Daily Herald - Suburban Chicago's source for news This copy is for personal, non-commercial use. To order presentation-ready copies for distribution you can: 1) Use the "Reprint" button found on the top and bottom of every article, 2) Visit reprints.theygsgroup.com/dailyherald.asp for samples and additional information or 3) Order a reprint of this article now.
Article updated: 11/29/2012 2:33 PM

Future of former golf course hinges on Lombard debate

By Marie Wilson

The future of the former Ken-Loch golf links, a 30-acre site for sale near south Lombard, may hinge on land-use discussions now taking place in the village.

The property owners have found a prospective buyer in Donven Homes, which wants to annex the unincorporated land into Lombard and build a multifamily residential development of apartments and for-sale units.

To do that, however, the village would have to amend its comprehensive plan, which currently identifies the land as open space.

Lombard's plan commission has sought public input about the site since September, aiming to make a recommendation to the village board early next year about any possible changes to the comprehensive plan.

"While the Donven concept plan may have initiated the discussion, our focus is on land use and future land use for this parcel," said Chris Stilling, assistant director of community development. "The role of the plan commission is to review land use and make a recommendation to the village board."

In three meetings since September, plan commissioners have heard from Lombard residents living near the former nine-hole golf course who are concerned about the consequences of possible development.

"It's been very clear the public wants to keep it as open space," plan commission member Stephen Flint said.

The Ken-Loch property was purchased in 1961 and opened as a golf course two years later.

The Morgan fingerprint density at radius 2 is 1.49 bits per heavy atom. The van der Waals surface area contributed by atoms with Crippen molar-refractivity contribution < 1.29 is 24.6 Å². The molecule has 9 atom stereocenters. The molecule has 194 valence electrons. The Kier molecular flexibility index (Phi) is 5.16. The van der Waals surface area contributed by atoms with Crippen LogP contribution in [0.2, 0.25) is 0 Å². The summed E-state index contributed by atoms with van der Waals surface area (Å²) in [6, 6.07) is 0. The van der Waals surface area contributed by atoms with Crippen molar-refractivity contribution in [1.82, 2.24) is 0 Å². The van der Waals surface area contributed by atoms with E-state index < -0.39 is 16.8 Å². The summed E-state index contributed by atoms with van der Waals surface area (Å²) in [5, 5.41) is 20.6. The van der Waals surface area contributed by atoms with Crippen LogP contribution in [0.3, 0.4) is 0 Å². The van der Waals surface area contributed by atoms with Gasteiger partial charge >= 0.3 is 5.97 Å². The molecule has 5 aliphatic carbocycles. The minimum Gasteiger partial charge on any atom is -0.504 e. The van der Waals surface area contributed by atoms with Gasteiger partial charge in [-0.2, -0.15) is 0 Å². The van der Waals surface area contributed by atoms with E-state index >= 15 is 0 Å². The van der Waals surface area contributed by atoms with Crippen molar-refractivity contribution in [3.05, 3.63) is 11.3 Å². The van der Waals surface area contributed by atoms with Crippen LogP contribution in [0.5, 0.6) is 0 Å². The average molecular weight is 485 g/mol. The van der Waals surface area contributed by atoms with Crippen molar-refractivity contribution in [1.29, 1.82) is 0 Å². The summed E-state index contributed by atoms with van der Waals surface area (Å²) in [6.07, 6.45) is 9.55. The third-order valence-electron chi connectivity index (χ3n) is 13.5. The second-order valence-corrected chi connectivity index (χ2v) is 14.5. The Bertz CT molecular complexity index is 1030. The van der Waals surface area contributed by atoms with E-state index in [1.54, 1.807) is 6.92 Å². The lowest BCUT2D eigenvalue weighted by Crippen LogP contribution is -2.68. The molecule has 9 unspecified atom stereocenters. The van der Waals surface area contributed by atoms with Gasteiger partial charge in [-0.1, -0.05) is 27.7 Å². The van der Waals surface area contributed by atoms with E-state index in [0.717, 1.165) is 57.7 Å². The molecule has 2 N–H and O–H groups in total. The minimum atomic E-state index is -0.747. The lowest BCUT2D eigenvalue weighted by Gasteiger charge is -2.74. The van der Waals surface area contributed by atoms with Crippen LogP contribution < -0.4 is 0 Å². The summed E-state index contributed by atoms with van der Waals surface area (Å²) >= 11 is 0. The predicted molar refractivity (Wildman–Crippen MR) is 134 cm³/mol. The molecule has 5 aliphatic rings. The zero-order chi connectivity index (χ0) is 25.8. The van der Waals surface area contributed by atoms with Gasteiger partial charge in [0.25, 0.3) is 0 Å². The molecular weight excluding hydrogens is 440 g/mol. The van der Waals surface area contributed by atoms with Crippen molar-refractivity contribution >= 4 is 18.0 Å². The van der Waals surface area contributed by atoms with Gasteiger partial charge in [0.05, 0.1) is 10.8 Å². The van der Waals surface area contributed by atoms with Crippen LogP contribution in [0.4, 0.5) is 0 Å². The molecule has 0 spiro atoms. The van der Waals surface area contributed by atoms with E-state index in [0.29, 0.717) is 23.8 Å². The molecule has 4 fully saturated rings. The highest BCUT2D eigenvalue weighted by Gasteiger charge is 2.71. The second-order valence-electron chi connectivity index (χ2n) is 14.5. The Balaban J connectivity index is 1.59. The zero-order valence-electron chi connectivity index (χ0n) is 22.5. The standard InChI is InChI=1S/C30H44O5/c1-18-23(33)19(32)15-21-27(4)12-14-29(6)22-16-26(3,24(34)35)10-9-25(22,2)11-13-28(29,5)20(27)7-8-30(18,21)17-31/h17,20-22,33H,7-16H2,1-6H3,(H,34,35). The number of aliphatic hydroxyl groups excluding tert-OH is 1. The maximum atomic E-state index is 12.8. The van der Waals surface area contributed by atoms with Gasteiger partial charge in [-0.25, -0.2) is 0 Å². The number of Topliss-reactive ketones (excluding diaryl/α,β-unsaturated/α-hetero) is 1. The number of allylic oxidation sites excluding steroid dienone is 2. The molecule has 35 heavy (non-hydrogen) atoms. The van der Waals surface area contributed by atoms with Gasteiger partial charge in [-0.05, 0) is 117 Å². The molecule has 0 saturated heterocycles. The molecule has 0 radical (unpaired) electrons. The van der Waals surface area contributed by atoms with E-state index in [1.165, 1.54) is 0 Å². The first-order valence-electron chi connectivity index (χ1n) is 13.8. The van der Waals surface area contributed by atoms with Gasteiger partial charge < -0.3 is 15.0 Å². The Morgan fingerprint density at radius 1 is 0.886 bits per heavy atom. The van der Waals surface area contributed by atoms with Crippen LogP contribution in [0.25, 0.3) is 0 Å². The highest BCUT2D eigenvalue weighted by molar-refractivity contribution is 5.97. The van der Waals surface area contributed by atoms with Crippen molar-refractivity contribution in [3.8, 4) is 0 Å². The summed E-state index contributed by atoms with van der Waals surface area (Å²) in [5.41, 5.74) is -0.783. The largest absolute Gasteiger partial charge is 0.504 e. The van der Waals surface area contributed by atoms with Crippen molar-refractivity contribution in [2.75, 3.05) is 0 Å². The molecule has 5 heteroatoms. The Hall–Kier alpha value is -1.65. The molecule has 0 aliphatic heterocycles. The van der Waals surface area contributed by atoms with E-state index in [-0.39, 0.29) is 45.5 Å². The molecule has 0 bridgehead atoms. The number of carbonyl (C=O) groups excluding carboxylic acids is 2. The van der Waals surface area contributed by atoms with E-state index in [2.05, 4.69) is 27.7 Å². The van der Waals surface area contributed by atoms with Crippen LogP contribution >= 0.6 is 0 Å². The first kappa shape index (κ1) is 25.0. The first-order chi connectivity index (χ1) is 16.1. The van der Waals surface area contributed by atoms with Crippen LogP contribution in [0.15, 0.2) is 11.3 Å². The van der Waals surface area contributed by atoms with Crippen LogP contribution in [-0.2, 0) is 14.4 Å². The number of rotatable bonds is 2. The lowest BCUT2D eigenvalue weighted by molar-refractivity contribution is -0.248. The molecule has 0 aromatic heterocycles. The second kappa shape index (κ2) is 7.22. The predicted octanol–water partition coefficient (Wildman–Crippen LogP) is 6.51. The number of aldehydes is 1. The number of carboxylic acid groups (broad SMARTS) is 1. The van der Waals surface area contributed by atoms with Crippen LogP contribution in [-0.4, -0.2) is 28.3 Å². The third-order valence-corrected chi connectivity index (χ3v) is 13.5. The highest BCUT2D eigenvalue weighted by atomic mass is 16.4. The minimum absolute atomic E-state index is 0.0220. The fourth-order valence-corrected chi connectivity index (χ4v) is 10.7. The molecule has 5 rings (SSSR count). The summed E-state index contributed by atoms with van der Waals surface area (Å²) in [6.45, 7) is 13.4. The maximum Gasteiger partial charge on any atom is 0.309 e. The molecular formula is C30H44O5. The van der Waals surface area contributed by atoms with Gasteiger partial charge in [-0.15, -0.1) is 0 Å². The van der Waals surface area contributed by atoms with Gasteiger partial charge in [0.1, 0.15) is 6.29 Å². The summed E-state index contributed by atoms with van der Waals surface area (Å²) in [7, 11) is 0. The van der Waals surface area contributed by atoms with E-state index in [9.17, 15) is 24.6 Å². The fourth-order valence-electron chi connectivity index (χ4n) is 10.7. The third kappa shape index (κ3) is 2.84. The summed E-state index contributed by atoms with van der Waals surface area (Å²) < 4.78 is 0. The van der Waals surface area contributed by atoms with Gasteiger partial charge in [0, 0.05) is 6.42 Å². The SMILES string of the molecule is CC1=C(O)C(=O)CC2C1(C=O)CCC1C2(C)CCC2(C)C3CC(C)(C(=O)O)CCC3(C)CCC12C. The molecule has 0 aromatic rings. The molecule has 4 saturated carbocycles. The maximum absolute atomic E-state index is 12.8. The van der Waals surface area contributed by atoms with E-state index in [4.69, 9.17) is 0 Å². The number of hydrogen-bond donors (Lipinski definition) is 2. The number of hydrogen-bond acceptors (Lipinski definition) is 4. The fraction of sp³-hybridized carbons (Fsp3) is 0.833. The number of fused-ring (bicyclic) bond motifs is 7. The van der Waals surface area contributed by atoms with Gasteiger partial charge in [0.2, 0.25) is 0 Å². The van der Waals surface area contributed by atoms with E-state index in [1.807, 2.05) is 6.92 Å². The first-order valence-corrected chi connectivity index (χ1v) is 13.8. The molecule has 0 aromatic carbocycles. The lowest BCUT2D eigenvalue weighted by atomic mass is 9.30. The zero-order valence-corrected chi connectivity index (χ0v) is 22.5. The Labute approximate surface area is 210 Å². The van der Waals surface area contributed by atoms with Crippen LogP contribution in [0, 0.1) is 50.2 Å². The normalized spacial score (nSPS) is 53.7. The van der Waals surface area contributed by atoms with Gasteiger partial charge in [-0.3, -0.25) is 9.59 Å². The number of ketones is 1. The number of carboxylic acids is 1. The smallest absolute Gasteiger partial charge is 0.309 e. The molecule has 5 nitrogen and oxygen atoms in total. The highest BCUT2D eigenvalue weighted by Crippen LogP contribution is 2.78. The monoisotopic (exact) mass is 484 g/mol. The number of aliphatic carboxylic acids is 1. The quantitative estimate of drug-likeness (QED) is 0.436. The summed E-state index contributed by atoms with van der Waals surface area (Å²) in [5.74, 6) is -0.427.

The desire to preserve open space is expressed in the village's comprehensive plan, a document used to guide long-term zoning and land-use decisions. The plan has stated since 2008 that the Ken-Loch property should remain as open space and was updated in 2010 to make the point more strongly.

"Regarding Ken-Loch golf links, the village should amend its previous annexation recommendations to ensure the property remains in use as open space," the plan reads. "The property should only be annexed as part of a request and companion plan to enhance the open space/golf course amenity."

Neighbors say they want the property to remain open because of its proximity to Lombard Park District's Four Seasons Park and because they do not want additional traffic in their area. The Ken-Loch land is along Finley Road between 17th and 19th streets, directly south of the park.

"Traffic is bad on the south end of Lombard," said Nancy Schukat, who lives on 18th Street east of the golf course. "You can't put that many more people, that many more cars."

A concept plan from Donven Homes suggests the company could build 300 residential units on 11.5 acres, leaving 18.5 acres for wetlands, water detention and open space.

Bob Roe, who lives on 17th Street east of the course, said he is most concerned about the high-density aspect of the proposed development.

But the concept plan from Donven Homes is not what the plan commission is reviewing. The panel only is evaluating whether to recommend a change in the Ken-Loch property's designation from open space to another use such as retail or residential.

"Staff doesn't want to dismiss the concept of open space," said Bill Heniff, community development director. "Once you give up open space, it's gone forever."

After meetings in December and January, the commission is scheduled to make a recommendation to the village board about future use of the site. If the board decides it wants the land to remain open, it may need to find a buyer.

The park district has not been contacted about purchasing the property, Executive Director Paul Friedrichs said. The district is undergoing a strategic planning process of its own and would be willing to work toward solutions to keep "the biggest undeveloped area in Lombard" open, he said.

"We wanted to make sure the village knew we were interested in doing whatever we could to help preserve open space in Lombard," Friedrichs said.

He sent a letter to community development staff members saying "the park board was unanimous in the idea of keeping Ken-Loch open space" in an October vote.

The plan commission will meet next at 7:30 p.m. Dec. 17 in the board room at village hall, 255 E. Wilson Ave., to continue Ken-Loch land use discussions.

Copyright © 2014 Paddock Publications, Inc. All rights reserved.